NFTs are about building communities, NFT Fest panelists say; collector pays $4.6m for 3 NFTs
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NFTs are more than JPGs — they’re about building virtual communities, panellists at an Australian NFT webinar say.
Speakers at the virtual NFT Fest, organised by Melbourne creative Richelle Cox with support from Blockchain Australia, have been discussing the importance of non-fungible tokens this morning with over 700 viewers from Australia and around the world.
Speakers included “Lakoz”, the founder of the Koala Intelligence Agency collection of 10,000 NFTs.
“The way we wanted to built it, it was focused on community and creating something that people want to be a part of,” he said.
The project started by creating a “super fun” Discord (chat) server for people to hang out in, and have a “great team” that creates engaging activities for the community such as game nights and Twitter Spaces (audio livestreaming channels), he said.
“For us it’s really what we can do to create something that’s interesting that people want to be a part of,” he said.
The Koala Discord channel has close to 30,000 members, and there’s a full team managing and supporting them. The Koalas were selling this morning for a minimum of 0.49 Ether (US$1,300).
Sebastián Brocher, the Argentian founder of crypto art collection CryptoArte, said that decentralisation makes it possible for collectors to connect directly with their fans.
“That’s what I love about this community, the fact that you can be in constant connection with your collector base and your fans.”
Traditionally creatives might connect with fans by signing books at a bookstore every couple weeks, he said.
“But these Discord (chat channels), these communities, are like 24/7. And they keep growing if you put the effort and the heart into that, which I try to do as much as possible.”
“As a creator, what I find fascinating is that ability to interact with your audience, right there, right then. And we try to give back to them as much as possible, and think about collectors, taking them into account as we create new projects, interact with them daily.”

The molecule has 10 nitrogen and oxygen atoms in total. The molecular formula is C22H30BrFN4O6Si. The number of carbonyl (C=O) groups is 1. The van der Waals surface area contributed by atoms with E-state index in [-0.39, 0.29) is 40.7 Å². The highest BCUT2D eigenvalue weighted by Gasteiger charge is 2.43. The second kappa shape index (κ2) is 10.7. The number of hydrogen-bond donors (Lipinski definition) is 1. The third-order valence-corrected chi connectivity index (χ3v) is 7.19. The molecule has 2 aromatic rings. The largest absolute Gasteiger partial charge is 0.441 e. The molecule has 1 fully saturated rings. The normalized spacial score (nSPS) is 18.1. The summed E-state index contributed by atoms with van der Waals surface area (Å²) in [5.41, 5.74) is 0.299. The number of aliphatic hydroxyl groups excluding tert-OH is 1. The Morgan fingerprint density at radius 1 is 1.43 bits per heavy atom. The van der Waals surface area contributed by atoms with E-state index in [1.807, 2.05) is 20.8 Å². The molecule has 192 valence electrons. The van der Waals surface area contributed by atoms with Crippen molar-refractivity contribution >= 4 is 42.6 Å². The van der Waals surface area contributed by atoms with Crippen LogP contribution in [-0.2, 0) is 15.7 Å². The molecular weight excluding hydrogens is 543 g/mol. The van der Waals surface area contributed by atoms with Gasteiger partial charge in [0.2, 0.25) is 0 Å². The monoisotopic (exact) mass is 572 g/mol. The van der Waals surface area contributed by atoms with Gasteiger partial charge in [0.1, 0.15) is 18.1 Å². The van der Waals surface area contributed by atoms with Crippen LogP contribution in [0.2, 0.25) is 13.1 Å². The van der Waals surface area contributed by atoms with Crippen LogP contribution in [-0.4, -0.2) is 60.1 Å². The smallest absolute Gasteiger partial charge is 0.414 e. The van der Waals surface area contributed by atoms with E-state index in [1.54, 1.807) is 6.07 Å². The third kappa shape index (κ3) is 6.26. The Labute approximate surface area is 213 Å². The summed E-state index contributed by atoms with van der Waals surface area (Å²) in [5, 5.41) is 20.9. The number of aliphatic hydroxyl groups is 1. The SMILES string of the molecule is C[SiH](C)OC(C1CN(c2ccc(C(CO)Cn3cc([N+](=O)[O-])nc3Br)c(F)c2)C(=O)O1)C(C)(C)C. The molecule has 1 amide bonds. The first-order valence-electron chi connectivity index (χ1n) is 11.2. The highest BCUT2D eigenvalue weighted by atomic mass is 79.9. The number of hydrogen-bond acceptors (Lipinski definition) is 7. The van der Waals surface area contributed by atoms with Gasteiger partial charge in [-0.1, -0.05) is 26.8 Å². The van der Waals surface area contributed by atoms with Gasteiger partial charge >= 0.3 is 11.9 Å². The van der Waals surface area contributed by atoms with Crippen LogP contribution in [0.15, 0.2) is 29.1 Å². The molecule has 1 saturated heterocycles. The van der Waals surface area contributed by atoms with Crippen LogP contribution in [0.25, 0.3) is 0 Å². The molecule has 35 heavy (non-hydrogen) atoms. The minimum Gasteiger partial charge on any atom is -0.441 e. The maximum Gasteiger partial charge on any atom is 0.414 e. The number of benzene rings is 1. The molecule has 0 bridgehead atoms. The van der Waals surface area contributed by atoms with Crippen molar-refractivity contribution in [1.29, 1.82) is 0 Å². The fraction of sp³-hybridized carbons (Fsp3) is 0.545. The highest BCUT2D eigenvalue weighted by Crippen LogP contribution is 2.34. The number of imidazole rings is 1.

British NFT artist Abbey Abstract is focused on single pieces of art rather than thousand-item collections, but told the NFT Fest that she too focused on community building.
“I don’t have a Discord, but I do have a Twitter group, and my main aim of building communities is getting artists on board, because it’s quite nerve-wracking” learning how to get started, she said.
New drop on @makersplaceco
Five series of artworks 💖
Souls has Sold🙏🏻so isn't included🚀
Combining physical movements from my abstract paintings with references to Pop Art. https://t.co/AU6DLt00VW#nfts #NFTCommunity #NFTdrop #Cryptoart #NFTartwork #cryptoartist $eth pic.twitter.com/7nnKGD4l5n
— AbstractArtist.eth (@AbbeyAbstract) April 21, 2021
YouTuber Matty, an “NFT obsessive” who covers the industry as DCL Blogger, highlighted how brands are using NFTs to engage with communities on metaverse projects like Decentraland, Crypto Voxels and the Sandbox.
They’ve airdropped wearables with their logos and bought land with their branding in the virtual worlds.
Marketing by putting your logos into virtual spaces will continue to rise.
— Asta (@astasolutions) September 30, 2021
Archival videos from the conference are also expected to be posted online at a later date.
Elsewhere in the NFT space, an art buyer known as 55FAF0 – for six digits in his Ethereum address – has splashed out again, late last night paying a total of 1,600 Ethereum ($US4.6 million) on three algorithmically created JPGs in the Art Blocks NFT collection.
55FAF0 strikes again. Drops 1600 eth on some amazing Ringers! ✨ pic.twitter.com/DKMYfFPfqB
— Plutonium F.✨ (@plutoniumfitzg) September 29, 2021
The work of NYC-based Canadian artist Dmitri Cherniak, “Ringers” are created using Ethereum transaction hashes, with the art depicting string wrapped around pegs.
“On the surface, it may seem like a simple concept but prepare to be surprised and delighted at the variety of combinations the algorithm can produce,” Cherniak says in the description.
Art Blocks #220 was the most expensive of the three, selling for 750 Ether (US$2.2 million).
Art Blocks Ringers 220 bought for Ξ750 ($2,194,252.50)
Wrap orientation: Balanced – 1.96%
Wrap style: Loop – 1.26%
Peg layout: Tiled 2,3 – 0.06%https://t.co/XjkrBpIYw3 pic.twitter.com/NXfK4c5UpH
— NFT Whale Alert (@nftwhalealert) September 29, 2021
The seller, art collector “rudya.eth”, had bought Art Blocks #220 in February for 2.5 Ether.
According to an analysis using Zapper.fi, buyer 0x55FAF0 has a collection of JPEGs worth roughly US$35.8 million in his account.
According to NFT-Stats, there’s been 70,462 NFTs sold in the past 24 hours, for an overall trading volume of US$97.25 million.
There had been one other seven-figure NFT sale – Cryptopunk #6721, for 449 Ether (US$1.3 million). The seller bought it in April for 150 Ether.